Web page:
his daughter, the father at once procured a warrant, and had me arrested and brought before a justice on charge of seduction. The trial was brief; the daughter herself swore positively, that though she had been imprudent and indiscreet in going to Worcester with me, no improper communication had ever, there or elsewhere, taken place between us.
Of course, there was nothing to do but to let me go and I was discharged. But out of this affair came the worst that had yet fallen to my lot in life. The story got into the papers, with particulars and names of the parties, and in this way the people at Worthington, who had chased me as far as Hancock and had there lost all trace of me, found out where I was. If I had been aware of it, they might have looked elsewhere for me; but while I was felicitating myself upon my escape from the latest difficulty, down came an officer from Worthington with a warrant for my arrest. This officer, the sheriff, was connected with the family into which I had married in Worthington, and with him came two or three more relatives, all bound, as they boasted, to "put me through." They were excessively irate against me and very much angered, especially that their race after me to Hancock had been fruitless. I had fallen into the worst possible hands.
They took me to Northampton and brought me before a Justice, on a charge of bigamy: The sheriff who arrested me, and the relatives who accompanied him were willing to swear my life away, if they could, and the justice was ready enough to bind me over to take my trial in court, which was not to be in session for full six months to come. Those long, weary six months I passed in the county jail. Then came my trial. I had good counsel. There was not a particle of proof that I was guilty of bigamy; no attempt was made on the part of the prosecution to produce my first wife, from whom I had separated, or, indeed, to show that there was such a woman in existence. But, evidence or no evidence, with all Worthington against me, conviction was inevitable. The jury found me guilty. The judge promptly sentenced me to three years' imprisonment in the State Prison, at Charlestown, with hard labor, the first day to be passed in solitary confinement.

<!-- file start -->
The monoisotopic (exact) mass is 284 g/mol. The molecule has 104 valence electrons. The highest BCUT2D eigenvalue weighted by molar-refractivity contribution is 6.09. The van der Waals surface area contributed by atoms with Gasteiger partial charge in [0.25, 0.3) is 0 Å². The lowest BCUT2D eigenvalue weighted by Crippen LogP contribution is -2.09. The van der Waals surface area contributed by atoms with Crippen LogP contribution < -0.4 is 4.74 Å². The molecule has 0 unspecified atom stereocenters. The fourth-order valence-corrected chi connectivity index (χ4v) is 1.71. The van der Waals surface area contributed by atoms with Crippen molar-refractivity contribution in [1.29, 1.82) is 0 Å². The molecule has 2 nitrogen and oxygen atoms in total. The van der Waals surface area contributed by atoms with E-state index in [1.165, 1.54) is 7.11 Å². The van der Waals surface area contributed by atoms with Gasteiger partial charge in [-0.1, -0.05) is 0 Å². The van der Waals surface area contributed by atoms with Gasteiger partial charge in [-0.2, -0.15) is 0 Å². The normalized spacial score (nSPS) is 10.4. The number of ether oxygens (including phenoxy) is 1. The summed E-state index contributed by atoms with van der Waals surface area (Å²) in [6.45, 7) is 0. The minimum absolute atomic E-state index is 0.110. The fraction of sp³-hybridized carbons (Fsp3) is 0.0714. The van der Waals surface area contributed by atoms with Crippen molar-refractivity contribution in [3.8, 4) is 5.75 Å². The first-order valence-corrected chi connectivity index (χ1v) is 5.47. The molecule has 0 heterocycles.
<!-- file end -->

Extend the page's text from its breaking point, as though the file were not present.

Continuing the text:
This severe sentence fairly stunned me. I was taken back to jail, and the following day I was conveyed to Charlestown with heavy irons on my ankles and handcuffed. No murderer would have been more heavily ironed. We started early in the morning, and by noon I was duly delivered to the warden at Charlestown prison. I was taken into the office, measured, asked my name, age, and other particulars, and then if I had a trade. To this I at once answered, "no." I wanted my twenty-four hours' solitary confinement in which to reflect upon the kind of "hard labor," prescribed in my sentence, I was willing to follow for the next three years; and I also wanted information about the branches of labor pursued in that prison. The next words of the warden assured me that he was a kind and compassionate man.
"Go," he said to an officer, "and instantly take off those irons when you take him inside the prison."
I was taken in and the irons were taken off. I was then undressed, my clothes were removed to another room, and I was redressed in the prison uniform. This was a grotesque uniform indeed. The suit was red and blue, half and half, like a harlequin's, and to crown all came a hat or cap, like a fool's cap, a foot and a half high and running up to a peak. Miserable as I was, I could scarcely help smiling at the utterly absurd appearance I knew I then presented. I even ventured to remark upon it; but was suddenly and sternly checked with the command:
"Silence! There's no talking allowed here."
Then began my twenty-four hours' solitary confinement, and twenty-four wretched hours they were. I had only bread and water to eat and drink, and I need not say that my unhappy thoughts would not permit me to sleep. At noon next day I was taken from my cell, and brought again before the warden, Mr. Robinson, who kindly said: